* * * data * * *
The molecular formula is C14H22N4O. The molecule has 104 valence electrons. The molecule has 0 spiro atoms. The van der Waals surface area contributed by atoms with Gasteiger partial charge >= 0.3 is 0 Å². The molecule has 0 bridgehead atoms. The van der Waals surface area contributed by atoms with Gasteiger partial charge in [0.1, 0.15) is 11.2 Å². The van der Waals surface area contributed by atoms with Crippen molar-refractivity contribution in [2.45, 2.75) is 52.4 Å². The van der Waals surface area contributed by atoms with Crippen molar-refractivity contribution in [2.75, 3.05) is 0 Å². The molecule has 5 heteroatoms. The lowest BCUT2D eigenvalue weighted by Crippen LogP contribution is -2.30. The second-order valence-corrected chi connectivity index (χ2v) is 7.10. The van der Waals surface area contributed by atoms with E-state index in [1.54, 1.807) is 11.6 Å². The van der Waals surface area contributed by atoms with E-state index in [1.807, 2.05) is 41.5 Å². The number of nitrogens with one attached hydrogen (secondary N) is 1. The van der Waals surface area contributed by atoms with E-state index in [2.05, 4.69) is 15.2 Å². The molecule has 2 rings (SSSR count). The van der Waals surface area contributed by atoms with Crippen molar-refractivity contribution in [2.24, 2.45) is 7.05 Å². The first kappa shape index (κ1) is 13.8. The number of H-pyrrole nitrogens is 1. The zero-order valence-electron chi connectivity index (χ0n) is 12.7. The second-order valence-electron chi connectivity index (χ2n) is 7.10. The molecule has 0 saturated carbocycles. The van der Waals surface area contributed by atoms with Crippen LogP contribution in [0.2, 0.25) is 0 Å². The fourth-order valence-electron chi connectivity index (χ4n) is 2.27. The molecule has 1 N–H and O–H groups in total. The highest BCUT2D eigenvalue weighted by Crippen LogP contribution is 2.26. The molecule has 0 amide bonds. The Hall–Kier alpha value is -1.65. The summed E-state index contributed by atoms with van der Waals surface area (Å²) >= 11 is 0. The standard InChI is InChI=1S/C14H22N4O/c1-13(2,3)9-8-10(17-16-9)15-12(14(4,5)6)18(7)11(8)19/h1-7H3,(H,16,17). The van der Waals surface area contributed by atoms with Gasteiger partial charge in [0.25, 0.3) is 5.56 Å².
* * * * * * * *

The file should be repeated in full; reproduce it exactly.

The molecular formula is C14H22N4O. The molecule has 104 valence electrons. The molecule has 0 spiro atoms. The van der Waals surface area contributed by atoms with Gasteiger partial charge >= 0.3 is 0 Å². The molecule has 0 bridgehead atoms. The van der Waals surface area contributed by atoms with Gasteiger partial charge in [0.1, 0.15) is 11.2 Å². The van der Waals surface area contributed by atoms with Crippen molar-refractivity contribution in [2.45, 2.75) is 52.4 Å². The van der Waals surface area contributed by atoms with Crippen molar-refractivity contribution in [2.75, 3.05) is 0 Å². The molecule has 5 heteroatoms. The lowest BCUT2D eigenvalue weighted by Crippen LogP contribution is -2.30. The second-order valence-corrected chi connectivity index (χ2v) is 7.10. The van der Waals surface area contributed by atoms with E-state index in [1.54, 1.807) is 11.6 Å². The van der Waals surface area contributed by atoms with E-state index in [1.807, 2.05) is 41.5 Å². The number of nitrogens with one attached hydrogen (secondary N) is 1. The van der Waals surface area contributed by atoms with E-state index in [2.05, 4.69) is 15.2 Å². The molecule has 2 rings (SSSR count). The van der Waals surface area contributed by atoms with Crippen molar-refractivity contribution in [2.24, 2.45) is 7.05 Å². The first kappa shape index (κ1) is 13.8. The number of H-pyrrole nitrogens is 1. The zero-order valence-electron chi connectivity index (χ0n) is 12.7. The second-order valence-electron chi connectivity index (χ2n) is 7.10. The molecule has 0 saturated carbocycles. The van der Waals surface area contributed by atoms with Crippen LogP contribution in [0.2, 0.25) is 0 Å². The fourth-order valence-electron chi connectivity index (χ4n) is 2.27. The molecule has 1 N–H and O–H groups in total. The highest BCUT2D eigenvalue weighted by Crippen LogP contribution is 2.26. The molecule has 0 amide bonds. The Hall–Kier alpha value is -1.65. The summed E-state index contributed by atoms with van der Waals surface area (Å²) >= 11 is 0. The standard InChI is InChI=1S/C14H22N4O/c1-13(2,3)9-8-10(17-16-9)15-12(14(4,5)6)18(7)11(8)19/h1-7H3,(H,16,17). The van der Waals surface area contributed by atoms with Gasteiger partial charge in [0.25, 0.3) is 5.56 Å².